Paul M. Nagano

Name Paul M. Nagano
Born June 17 1920
Birth Location Los Angeles, CA
Generational Identifier


An influential religious figure in the Japanese American community, Paul M. Nagano (1920– ) served as a pastor in Poston III and minister in the Military Intelligence Service Language School at Camp Savage and Fort Snelling. He restarted the first Japanese American Christian church in Los Angeles at the end of World War II, and founded the Japanese Evangelical Missions Society, the Asian American Caucus of American Baptist Churches, and the Council for Pacific Asian Theology. Nagano was a pastor, seminary professor, and chaplain on the West Coast. He and his wife, Florence, were honored as "Community Pioneers" for their lifetime of service to the Japanese American community at the 2011 Nisei Week Festival in Los Angeles.

Background and Early Ministry Experience

Nagano was born and raised in Boyle Heights, Los Angeles. His grandparents, Manzo "Jack" and Tsuya Nagano, were the first Japanese immigrants to settle in Canada in May 1877. His Canadian born father, George Tatsuo, and Japanese born mother, Seki Uchiki Nagano, immigrated from Victoria, British Columbia, to the United States in 1915. Nagano received his Ph.D. in 1970 from the Claremont School of Theology and was awarded an honorary doctorate from Chapman University in 2012 where he had earned his Bachelor's Degree.

At the outbreak of the war, Nagano was finishing his last year of college at Chapman University in Southern California when he and his family were relocated to Poston, Arizona. Here Nagano was assigned by the Ecumenical Ministerial Council to serve as one of the first English speaking Japanese American pastors in the camps. His primary responsibility was to oversee the newly formed English speaking Nisei worship services in Poston I and III. Despite his station as a college student who lacked ministry experience and seminary training, Dr. Ralph L. Mayberry, executive director of the Los Angeles Baptist City Mission Society, urged that Nagano be ordained. Wartime circumstances created a need for English speaking ministers in the camps, forcing Nagano and other Nisei to assume immediate roles of public religious leadership. On February 23, 1943 Nagano passed his ordination exam, and as a young reverend was released to perform marriages, funerals and ministry services for Japanese Americans in the camps.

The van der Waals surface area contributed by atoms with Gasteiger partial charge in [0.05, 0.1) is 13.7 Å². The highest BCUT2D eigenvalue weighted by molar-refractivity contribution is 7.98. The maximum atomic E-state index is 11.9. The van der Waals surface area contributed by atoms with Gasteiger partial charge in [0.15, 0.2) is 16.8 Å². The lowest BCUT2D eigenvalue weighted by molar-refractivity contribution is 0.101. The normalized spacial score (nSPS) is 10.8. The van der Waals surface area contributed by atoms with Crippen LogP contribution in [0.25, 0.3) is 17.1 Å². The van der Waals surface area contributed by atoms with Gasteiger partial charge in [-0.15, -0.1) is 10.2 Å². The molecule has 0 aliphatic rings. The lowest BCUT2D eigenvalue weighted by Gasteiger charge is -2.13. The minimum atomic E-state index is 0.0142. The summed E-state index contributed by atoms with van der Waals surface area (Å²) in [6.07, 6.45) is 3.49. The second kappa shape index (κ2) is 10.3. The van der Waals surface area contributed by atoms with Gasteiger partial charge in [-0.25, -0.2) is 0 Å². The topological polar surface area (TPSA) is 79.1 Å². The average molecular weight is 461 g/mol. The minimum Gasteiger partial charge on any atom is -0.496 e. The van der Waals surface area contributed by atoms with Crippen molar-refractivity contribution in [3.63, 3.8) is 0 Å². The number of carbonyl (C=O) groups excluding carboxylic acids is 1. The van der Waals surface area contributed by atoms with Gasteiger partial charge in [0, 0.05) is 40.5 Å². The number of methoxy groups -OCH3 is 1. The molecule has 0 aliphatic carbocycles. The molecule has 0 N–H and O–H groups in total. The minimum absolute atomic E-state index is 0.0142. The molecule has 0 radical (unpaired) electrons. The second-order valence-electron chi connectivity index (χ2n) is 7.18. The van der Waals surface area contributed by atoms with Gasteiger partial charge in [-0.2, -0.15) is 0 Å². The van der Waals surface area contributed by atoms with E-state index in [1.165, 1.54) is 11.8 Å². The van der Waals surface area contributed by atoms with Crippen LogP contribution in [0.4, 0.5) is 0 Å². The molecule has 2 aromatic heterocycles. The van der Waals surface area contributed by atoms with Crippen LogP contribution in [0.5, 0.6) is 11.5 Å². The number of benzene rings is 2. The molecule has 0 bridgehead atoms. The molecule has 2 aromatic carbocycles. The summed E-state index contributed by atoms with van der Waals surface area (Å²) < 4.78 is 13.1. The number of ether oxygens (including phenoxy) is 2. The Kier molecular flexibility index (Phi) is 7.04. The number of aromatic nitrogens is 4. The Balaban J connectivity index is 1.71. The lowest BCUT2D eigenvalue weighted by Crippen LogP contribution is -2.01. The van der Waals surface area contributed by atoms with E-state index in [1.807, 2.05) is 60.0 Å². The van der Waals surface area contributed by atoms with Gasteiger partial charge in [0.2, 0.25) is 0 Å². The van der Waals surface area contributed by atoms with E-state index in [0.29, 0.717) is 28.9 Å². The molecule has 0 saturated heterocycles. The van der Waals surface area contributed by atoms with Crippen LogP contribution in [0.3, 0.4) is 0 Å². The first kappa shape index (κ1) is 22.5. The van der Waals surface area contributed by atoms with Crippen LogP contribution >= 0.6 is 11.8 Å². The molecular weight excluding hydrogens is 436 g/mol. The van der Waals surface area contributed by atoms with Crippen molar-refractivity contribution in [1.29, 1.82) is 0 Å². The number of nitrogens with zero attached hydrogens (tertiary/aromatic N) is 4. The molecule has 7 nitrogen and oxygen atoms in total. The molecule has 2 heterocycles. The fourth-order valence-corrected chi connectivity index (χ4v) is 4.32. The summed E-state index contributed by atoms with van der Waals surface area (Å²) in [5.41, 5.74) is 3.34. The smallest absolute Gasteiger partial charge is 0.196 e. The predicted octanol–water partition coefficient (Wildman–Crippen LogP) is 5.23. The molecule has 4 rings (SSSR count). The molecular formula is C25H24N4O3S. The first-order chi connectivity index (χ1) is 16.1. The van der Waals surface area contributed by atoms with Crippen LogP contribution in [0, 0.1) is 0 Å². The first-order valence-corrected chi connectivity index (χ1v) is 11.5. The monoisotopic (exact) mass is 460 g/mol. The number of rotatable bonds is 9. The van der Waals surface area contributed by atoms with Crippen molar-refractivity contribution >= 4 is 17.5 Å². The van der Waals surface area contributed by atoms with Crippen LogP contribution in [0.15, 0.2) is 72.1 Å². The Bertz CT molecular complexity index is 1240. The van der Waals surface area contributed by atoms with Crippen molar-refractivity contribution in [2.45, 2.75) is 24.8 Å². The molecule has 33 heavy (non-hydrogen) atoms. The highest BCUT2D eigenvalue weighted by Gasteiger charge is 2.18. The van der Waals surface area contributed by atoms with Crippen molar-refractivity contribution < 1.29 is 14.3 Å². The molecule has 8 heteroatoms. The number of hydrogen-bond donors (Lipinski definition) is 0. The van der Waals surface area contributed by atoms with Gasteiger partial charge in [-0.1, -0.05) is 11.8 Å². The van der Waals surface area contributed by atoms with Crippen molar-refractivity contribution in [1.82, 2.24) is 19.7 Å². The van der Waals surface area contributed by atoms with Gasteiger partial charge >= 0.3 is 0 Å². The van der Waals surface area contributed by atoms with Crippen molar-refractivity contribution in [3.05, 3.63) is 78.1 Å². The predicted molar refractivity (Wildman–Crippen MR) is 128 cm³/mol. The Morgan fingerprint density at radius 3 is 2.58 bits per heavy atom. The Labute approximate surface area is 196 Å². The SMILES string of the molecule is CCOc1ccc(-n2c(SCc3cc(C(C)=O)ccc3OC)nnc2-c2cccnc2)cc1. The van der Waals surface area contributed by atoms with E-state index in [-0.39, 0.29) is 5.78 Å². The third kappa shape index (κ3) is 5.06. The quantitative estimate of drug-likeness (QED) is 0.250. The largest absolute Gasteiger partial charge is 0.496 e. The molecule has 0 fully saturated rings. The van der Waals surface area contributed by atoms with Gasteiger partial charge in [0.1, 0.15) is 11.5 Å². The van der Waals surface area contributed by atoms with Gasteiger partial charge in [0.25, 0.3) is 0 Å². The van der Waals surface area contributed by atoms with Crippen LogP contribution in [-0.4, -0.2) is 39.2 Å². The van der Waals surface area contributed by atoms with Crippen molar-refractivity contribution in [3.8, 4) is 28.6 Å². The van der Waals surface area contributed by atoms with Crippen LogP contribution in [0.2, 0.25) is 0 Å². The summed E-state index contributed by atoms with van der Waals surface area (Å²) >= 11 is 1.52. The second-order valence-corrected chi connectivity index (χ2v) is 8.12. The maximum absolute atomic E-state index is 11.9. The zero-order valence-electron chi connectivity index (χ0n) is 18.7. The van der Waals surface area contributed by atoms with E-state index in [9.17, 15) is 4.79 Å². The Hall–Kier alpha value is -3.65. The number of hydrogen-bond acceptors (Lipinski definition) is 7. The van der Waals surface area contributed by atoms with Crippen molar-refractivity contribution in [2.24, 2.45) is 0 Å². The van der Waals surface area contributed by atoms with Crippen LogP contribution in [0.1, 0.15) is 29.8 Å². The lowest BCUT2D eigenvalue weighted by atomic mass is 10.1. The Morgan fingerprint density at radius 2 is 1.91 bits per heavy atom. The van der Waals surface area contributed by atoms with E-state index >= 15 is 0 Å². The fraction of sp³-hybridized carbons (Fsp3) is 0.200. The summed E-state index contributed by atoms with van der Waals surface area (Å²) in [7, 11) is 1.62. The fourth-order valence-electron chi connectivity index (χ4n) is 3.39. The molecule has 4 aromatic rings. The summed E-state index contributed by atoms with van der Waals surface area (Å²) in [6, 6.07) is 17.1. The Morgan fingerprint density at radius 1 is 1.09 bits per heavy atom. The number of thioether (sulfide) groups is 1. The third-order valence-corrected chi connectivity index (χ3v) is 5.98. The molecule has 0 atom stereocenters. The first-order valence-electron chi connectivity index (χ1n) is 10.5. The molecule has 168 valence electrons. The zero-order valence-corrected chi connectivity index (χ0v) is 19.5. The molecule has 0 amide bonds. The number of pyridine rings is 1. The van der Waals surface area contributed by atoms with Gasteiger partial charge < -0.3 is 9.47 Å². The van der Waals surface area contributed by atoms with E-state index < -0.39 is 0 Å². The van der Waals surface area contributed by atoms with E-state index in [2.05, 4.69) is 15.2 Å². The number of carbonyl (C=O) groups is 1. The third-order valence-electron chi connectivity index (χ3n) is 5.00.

Ministry in Camp

Although his family was located in Poston II, the need for English speaking Japanese American ministers in various camps required Nagano and other Nisei ministers to preach at multiple locations. Affectionately called "The Circuit," Nagano and other pastors set up weekly rotational schedules to ensure that preachers were provided at the different camp worship services. Nagano and others would travel between Poston I, II and III, Manzanar and Gila River , often preaching at multiple camps on the same day. "The trauma of the Concentration Camp in Poston, Arizona, had its challenges and blessings," Nagano recalls, "The trauma had to do with the forced evacuation and internment in the dessert as a prisoner of war not knowing what the future would be...The blessings were the privilege to minister to the 'captives' in Camps at the age of 22, being asked to be the pastor of Poston III Ecumenical Christian Church." [1]

Loyalty questions #27 and #28 impacted Nagano's understanding of ethnic and national identity. He states that after a time of prayer he decided to answer "Yes" "Yes" to the questions, and volunteer to serve his country. "It was a grave and traumatic decision as I felt I must prove my loyalty to the United States," he states, "but also, I had a strong feeling that I may never come back alive." [2] Nagano applied to serve as a Protestant chaplain for the 442nd Regimental Combat Team . Two weeks later, however, he was rejected on the basis of not having a seminary degree. He recalls, "Two fundamental questions emerging from the concentration camp experience confronted me—The question of justice and the question of identity. As a third generation citizen of the United States, why was I incarcerated in a concentration camp in my own country? Who am I, a Japanese or an American? Where do I belong?" [3] The struggle to understand ethnicity, citizenship, and nation resulted in his later pursuit of doctoral studies where he completed a dissertation at the Claremont School of Theology entitled, "Japanese American Search for Identity: Ethnic Pluralism and the Basis for Permanent Identity." Nagano writes, "During [the] period of incarceration my personal trust in God served me in good stead. I was able to rise above the injustice and trauma, and by the grace of this tragic event led to a spiritually liberating experience in my life." [4] Nagano's theology of pluralism views social injustices as aberrations in God's universal design for peace and unity among people. He suggests that acts of racism, discrimination and social inequality distort God's intended plan, urging Christians to actively liberate, facilitate and reconstruct a more just society. His theology supports the development of ethnic consciousness within the church as well as ethnic specific ministries. [5]